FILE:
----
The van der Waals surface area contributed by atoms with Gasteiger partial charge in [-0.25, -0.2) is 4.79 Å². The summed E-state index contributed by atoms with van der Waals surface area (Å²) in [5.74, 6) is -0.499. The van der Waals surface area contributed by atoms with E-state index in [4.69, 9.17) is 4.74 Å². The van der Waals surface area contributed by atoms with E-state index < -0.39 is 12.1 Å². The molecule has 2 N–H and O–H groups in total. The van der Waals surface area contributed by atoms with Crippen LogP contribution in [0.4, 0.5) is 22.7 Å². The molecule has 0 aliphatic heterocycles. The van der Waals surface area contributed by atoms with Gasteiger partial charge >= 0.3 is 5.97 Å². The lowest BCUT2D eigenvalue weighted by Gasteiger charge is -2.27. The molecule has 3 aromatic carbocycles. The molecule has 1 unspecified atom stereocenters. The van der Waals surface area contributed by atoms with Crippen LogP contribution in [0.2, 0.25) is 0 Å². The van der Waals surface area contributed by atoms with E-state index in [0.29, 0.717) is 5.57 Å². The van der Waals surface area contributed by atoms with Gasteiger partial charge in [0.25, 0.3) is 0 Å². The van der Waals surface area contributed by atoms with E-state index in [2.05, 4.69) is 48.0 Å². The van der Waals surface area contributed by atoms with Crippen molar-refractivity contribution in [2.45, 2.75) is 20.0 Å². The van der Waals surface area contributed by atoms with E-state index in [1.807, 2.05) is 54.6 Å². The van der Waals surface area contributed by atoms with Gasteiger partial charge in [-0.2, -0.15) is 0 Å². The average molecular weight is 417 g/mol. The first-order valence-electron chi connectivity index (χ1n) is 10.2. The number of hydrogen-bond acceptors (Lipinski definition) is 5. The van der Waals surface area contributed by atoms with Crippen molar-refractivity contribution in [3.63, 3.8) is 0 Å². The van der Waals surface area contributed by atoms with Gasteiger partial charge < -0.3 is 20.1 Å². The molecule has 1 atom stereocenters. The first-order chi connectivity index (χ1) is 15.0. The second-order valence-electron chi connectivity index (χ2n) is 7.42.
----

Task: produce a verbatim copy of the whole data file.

The van der Waals surface area contributed by atoms with Gasteiger partial charge in [-0.25, -0.2) is 4.79 Å². The summed E-state index contributed by atoms with van der Waals surface area (Å²) in [5.74, 6) is -0.499. The van der Waals surface area contributed by atoms with E-state index in [4.69, 9.17) is 4.74 Å². The van der Waals surface area contributed by atoms with E-state index < -0.39 is 12.1 Å². The molecule has 2 N–H and O–H groups in total. The van der Waals surface area contributed by atoms with Crippen LogP contribution in [0.4, 0.5) is 22.7 Å². The molecule has 0 aliphatic heterocycles. The van der Waals surface area contributed by atoms with Gasteiger partial charge >= 0.3 is 5.97 Å². The lowest BCUT2D eigenvalue weighted by Gasteiger charge is -2.27. The molecule has 3 aromatic carbocycles. The molecule has 1 unspecified atom stereocenters. The van der Waals surface area contributed by atoms with Crippen LogP contribution in [0.2, 0.25) is 0 Å². The van der Waals surface area contributed by atoms with E-state index in [0.29, 0.717) is 5.57 Å². The van der Waals surface area contributed by atoms with Gasteiger partial charge in [0.25, 0.3) is 0 Å². The van der Waals surface area contributed by atoms with E-state index in [2.05, 4.69) is 48.0 Å². The van der Waals surface area contributed by atoms with Crippen molar-refractivity contribution in [2.45, 2.75) is 20.0 Å². The van der Waals surface area contributed by atoms with E-state index in [1.807, 2.05) is 54.6 Å². The van der Waals surface area contributed by atoms with Gasteiger partial charge in [-0.2, -0.15) is 0 Å². The average molecular weight is 417 g/mol. The first-order valence-electron chi connectivity index (χ1n) is 10.2. The number of hydrogen-bond acceptors (Lipinski definition) is 5. The van der Waals surface area contributed by atoms with Crippen molar-refractivity contribution in [3.63, 3.8) is 0 Å². The van der Waals surface area contributed by atoms with Gasteiger partial charge < -0.3 is 20.1 Å². The molecule has 1 atom stereocenters. The first-order chi connectivity index (χ1) is 15.0. The second-order valence-electron chi connectivity index (χ2n) is 7.42.